Muscle Mustangs & Fast FordsHow To Drivetrain
Terminator Tech: Putting IRS Axles Fragility to Rest With GForce Engineering
After Ford introduced the 1999 Cobra with the Mustang’s first independent rear suspension (IRS), enthusiasts quickly learned that the factory-issued axleshafts were a weak link. When drag racers connected those axles to slicks, they snapped like toothpicks. One of the benefits of Ford’s 2000 Cobra R program was beefier 31-spline axles (up from 28-spline units). Fortunately, these axles made their way to the 2003-2004 Cobras.
It wasn’t long before 2003-2004 Terminator Cobras started bringing 1,000 hp to the dragstrip, which rapidly overwhelmed the beefier axles. The quick solution to rear suspension fragility was a swap to a tried-and-true solid live axle.
Over time, however, racers learned how to make the IRS work, and work well. A piece of the puzzle was stronger axleshafts. That’s where GForce Engineering comes in.
Based in Wichita, Kansas, GForce Engineering specializes in manufacturing extreme-duty components for high-horsepower cars with independent rear suspensions. For 2001-2004 Mustang Cobras, GForce Engineering offers its 1000 HP Outlaw axles. (They’ll also work for 1999 Cobras if equipped with a 31-spline differential.)
It’s clear that GForce didn’t cut corners when designing these axles. For maximum strength, the one-piece inner and outer stubs of the axles are CNC-machined from a solid, billet steel alloy. Each stub bolts to a billet constant velocity (CV) joint that accepts upgraded 31-spline axle bars machined from a proprietary, aerospace billet alloy. The axles also feature GForce’s anti-wheelhop technology, which includes a right-side axle bar that’s slightly larger (stiffer) than the left. All parts are coated for long-lasting good looks and are designed and assembled in GForce’s Wichita facility. To ensure that these are the last axles you will ever buy, GForce offers a limited lifetime warranty.
Take a look as we install GForce’s axles in a 2003 Mustang Cobra.
01. A unique feature of the GForce axles is one-piece, billet steel alloy inner and outer stubs. If you break these you are doing something wrong. The stubs are e-coated to prevent corrosion.
02. The axles also feature GForce’s anti-wheelhop technology, which includes a right-side axle bar 0.064 inch larger than the left. This creates a stiffness differential between the sides that helps cancel out axle windup shudder or wheelhop.
03. Each stub bolts to a billet constant velocity (CV) joint that accepts upgraded 31-spline axle bars machined from a proprietary, aerospace steel alloy.
04. With the car up on jackstands, we set the parking brake and removed the OEM hub nut.
05. We removed the rear brake caliper and rotor.
06. With the control arm supported by a jackstand, we removed the lower shock mounting bolt.
07. Then we disconnected the outer tie-rod end.
08. For a bit of extra working room we disconnected the rear sway bar endlink.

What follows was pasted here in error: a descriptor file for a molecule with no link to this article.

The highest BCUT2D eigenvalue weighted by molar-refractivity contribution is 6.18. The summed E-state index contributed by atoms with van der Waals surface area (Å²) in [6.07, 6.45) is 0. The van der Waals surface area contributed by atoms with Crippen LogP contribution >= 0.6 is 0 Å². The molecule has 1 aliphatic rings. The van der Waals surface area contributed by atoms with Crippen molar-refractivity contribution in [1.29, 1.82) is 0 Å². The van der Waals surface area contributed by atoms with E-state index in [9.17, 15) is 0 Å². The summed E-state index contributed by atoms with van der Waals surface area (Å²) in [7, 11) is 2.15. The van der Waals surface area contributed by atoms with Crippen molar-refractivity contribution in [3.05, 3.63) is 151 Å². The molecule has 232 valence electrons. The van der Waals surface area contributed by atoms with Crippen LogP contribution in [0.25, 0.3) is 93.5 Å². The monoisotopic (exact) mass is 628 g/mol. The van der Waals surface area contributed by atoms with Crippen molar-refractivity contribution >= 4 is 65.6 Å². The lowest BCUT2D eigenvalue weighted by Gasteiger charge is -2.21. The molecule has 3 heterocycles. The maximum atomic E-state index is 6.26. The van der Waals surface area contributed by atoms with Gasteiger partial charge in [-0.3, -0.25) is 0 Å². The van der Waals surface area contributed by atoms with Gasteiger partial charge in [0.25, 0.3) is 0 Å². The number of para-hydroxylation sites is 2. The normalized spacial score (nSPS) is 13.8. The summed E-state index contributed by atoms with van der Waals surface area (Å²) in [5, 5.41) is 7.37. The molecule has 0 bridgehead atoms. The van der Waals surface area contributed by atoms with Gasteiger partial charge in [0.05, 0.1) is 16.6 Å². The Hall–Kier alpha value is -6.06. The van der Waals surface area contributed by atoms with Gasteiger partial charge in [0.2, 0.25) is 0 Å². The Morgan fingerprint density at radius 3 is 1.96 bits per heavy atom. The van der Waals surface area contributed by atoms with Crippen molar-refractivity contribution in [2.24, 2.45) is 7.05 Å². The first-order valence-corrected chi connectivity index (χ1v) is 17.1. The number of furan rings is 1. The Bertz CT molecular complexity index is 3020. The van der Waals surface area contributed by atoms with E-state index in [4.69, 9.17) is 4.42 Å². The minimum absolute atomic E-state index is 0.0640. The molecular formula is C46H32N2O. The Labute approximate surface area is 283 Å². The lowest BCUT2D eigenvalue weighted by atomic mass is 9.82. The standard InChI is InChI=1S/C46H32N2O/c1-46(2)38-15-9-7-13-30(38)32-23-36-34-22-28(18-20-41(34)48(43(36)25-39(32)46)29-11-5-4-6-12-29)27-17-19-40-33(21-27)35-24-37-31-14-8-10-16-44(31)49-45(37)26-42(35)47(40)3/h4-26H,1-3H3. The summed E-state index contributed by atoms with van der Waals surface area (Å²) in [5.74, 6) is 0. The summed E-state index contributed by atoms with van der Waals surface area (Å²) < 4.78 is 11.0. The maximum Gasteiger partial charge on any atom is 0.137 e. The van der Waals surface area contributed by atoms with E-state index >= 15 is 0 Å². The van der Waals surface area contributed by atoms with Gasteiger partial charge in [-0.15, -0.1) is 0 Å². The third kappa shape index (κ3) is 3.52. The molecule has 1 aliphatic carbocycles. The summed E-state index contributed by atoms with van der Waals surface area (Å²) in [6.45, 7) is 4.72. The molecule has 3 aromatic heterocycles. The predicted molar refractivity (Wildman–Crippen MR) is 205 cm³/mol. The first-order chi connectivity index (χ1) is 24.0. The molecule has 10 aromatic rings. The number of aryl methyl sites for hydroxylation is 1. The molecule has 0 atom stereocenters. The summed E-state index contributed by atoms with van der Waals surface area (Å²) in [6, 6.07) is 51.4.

09. The upper control arm pivot bolt is used to set the rear camber, so we marked the position of the eccentric before removing the bolt.
10. Then we removed the rear ABS sensor.
11. Using a pry bar, we popped the inner CV joint stub out of the differential.
12. Then we removed the lower control arm pivot bolt.
13. Using extreme care not to drag the splines across the differential seals, we removed the right CV axle and hub from the car. We repeated the process for the left side.
14. Using a tool borrowed from an auto parts store, we pulled the hub off of the OEM axle.
15. We compared the OEM axles (top) to the GForce Engineering Outlaw 1000 HP axles (bottom). Note how the OEM axle bars are actually larger in diameter than the GForce axles. However, the solid GForce axle bars are stronger than the tubular OEM bars.
16. We transferred the ABS rings from the OEM axles to the GForce axles.
17. With the inner stubs coated with gear oil to avoid damaging the seals, we carefully slid the axles into each side of the differential.
18. We coated the splines and hub nut with antiseize compound.
19. Using a 32mm socket, we used the hub nut to pull the axle stub into the hub. (Final tightening came later.)
20. After we loosely reinstalled all the bolts into the rear knuckle, we used our mark to orient the upper control arm pivot bolt. We torqued the upper and lower bolts to 65 and 85 lb-ft, respectively.
21. After reinstalling the lower shock mount bolt and torqueing it to 98 lb-ft, we reattached and tightened the tie rod end nut to 65 lb-ft.
22. With all the bolts torqued properly, we reinstalled the rear brake rotor and caliper.
23. Using the parking brake to keep the hub from spinning, we torqued the rear hub nut to 240 lb-ft.
24. After the GForce Engineering Outlaw 1000 HP axles were installed, our Cobra put the power to the ground more directly and smoothly—bot only when breaking traction but also when sidestepping the clutch. Success!